Directed by Peter Stein, the play is emblematic but “unexpected”. A real Pinter’s play, cruel and ironic at the same time – A review by Maria Grazia Gregori
There is almost always a house, maybe just a room or an enclosed area, in Harold Pinter’s plays. Even though I was always convinced, he has been a great playwright, and now we can perceive more clearly why. There is always a family, a couple or a triangle, men and women coming and going. Everything that is “outside” is mysterious, essentially alien, but what takes place between those four walls is cruel, hard to endure and live. From this point of view, Homecoming (1965), directed by Peter Stein and staged at Piccolo Teatro Grassi in Milan is symbolic, but at the same time, it is an “unexpected” Pinter; Pinter more than ever, cruel and at the same time full of irony, so subtle that sometimes causes an absolutely liberating laughter.
The director, with some coquetry, argues that it is a text and a show for actors. It’s true, in fact Pinter himself was an actor, and loved actors. The interpreters of this Homecoming, starting from Paolo Graziosi, are all very good. Yet we remain of the idea, or rather the conviction, that the Stein’s shiny, tight, ironic and profound, never prevaricating direction plays a fundamental role in the success of this show, that received a lot of applause from the audience.
So here we are in a house placed in the suburbs of London, dominated by Max, a former butcher, a true father-master who rules the family without a shred of tenderness (the way Paolo Graziosi acts this petty, vulgar and violent character has to be underlined). And there’s Lenny, the eldest son, a neurotic geek with the soul of a pimp (Pinter himself played the role in the first staging of the text, here rendered with a provocative, unctuous presence by Alessandro Averone), while her younger son Joey, an aspiring boxer, fitness fanatic and body care but with sexual problem is bravely interpreted by Rosario Lisma. Sam ‘s brother, Max, a taxi driver who’s melancholy character is played by Elia Schilton with rare finesse – being able to transmit all his secret pain – is also part of this bewildering, maladjusted family.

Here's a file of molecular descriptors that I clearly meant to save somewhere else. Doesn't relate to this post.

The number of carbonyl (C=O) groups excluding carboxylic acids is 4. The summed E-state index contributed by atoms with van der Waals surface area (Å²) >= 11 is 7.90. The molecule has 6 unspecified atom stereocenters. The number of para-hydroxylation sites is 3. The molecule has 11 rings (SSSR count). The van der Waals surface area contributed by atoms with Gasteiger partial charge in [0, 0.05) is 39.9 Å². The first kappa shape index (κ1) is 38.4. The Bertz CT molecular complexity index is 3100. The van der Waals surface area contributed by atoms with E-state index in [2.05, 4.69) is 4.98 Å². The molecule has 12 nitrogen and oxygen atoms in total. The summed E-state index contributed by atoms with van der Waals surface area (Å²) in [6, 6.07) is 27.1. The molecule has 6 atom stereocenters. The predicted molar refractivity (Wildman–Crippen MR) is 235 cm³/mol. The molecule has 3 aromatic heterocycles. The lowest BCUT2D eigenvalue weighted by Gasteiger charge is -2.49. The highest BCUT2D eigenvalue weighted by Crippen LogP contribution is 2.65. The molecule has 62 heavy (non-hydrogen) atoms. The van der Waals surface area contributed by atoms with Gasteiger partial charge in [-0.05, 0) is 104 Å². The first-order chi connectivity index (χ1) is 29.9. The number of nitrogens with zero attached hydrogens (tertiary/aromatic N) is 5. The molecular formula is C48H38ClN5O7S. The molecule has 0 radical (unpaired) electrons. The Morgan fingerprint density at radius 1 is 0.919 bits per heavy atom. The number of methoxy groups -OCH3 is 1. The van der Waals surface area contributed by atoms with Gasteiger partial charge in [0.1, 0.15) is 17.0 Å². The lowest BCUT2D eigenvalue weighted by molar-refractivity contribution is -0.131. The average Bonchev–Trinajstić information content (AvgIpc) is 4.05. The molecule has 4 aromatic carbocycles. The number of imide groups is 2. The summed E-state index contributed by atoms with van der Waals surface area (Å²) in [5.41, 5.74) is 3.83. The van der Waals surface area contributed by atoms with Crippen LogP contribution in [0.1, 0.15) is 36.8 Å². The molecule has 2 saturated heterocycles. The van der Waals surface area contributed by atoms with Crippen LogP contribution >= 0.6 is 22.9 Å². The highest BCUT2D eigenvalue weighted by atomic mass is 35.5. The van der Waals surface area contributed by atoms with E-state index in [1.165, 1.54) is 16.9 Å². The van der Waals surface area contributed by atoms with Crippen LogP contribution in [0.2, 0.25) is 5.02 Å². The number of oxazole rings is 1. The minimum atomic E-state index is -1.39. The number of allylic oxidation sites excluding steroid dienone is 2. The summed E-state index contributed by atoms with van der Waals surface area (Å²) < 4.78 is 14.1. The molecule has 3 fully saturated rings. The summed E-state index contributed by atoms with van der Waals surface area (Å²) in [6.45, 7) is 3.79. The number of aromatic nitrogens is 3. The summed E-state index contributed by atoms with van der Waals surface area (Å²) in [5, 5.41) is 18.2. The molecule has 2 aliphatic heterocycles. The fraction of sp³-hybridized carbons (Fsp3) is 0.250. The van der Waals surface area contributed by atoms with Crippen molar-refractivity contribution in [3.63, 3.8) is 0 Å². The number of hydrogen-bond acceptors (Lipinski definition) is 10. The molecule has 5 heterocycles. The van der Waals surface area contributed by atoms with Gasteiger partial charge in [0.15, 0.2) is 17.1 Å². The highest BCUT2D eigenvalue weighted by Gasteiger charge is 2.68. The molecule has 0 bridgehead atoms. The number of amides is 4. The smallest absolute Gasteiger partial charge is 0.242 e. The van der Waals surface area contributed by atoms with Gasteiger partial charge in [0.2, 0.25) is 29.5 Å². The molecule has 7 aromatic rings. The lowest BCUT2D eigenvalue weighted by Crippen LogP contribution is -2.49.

In the scene beautifully set by Ferdinand Woegerbauer which grows upward suggesting the upper level of the house, where torn between sofas, great banging of dishes and a few furnishings yelling at you, you will engage in acts of mutual violence, while the chickens of the past come home to roost, revealing anxieties, betrayal, pain and unbearable psychological violence. Unexpectedly, arriving from Venice, comes another son, Teddy (Andrea Nicolini), a professor of philosophy in the U.S., accompanied by his wife Ruth. When the time comes to go back home to their children, surprisingly Ruth will not. To interpret her character, Stein has chosen Arianna Scommegna, who plays it with ductility. She shows us the tempering of iron of a woman who has realized the great power that she will have taking advantage of the need for sex of the men of the family, and their aim to make money from her. In Stein’s directing there is nothing abstract, there are no suspensions and even the famous Pinter “pauses” are reflected in the actions and gestures of the actors, who underline the provisional insecurity through which the author still speaks to us with all his unsettling, ironic cruelty.
Il ritorno a casa (Homecoming)
by Harold Pinter, translation by Alessandra Serra
directed by Peter Stein
scenery by Ferdinand Woegerbauer
costumes by Anna Maria Heinreich
lights by Roberto Innocenti
assistant director Carlo Bellamio
with (in order of appearance) Paolo Graziosi, Alessandro Averone, Elia Schilton, Rosario Lisma, Andrea Nicolini, Arianna Scommegna.
Seen at Piccolo Teatro Grassi in Milan. On stage until 1st December 2013.
Produced by Teatro Metastasio Stabile of Tuscany, Spoleto56 Festival dei 2 mondi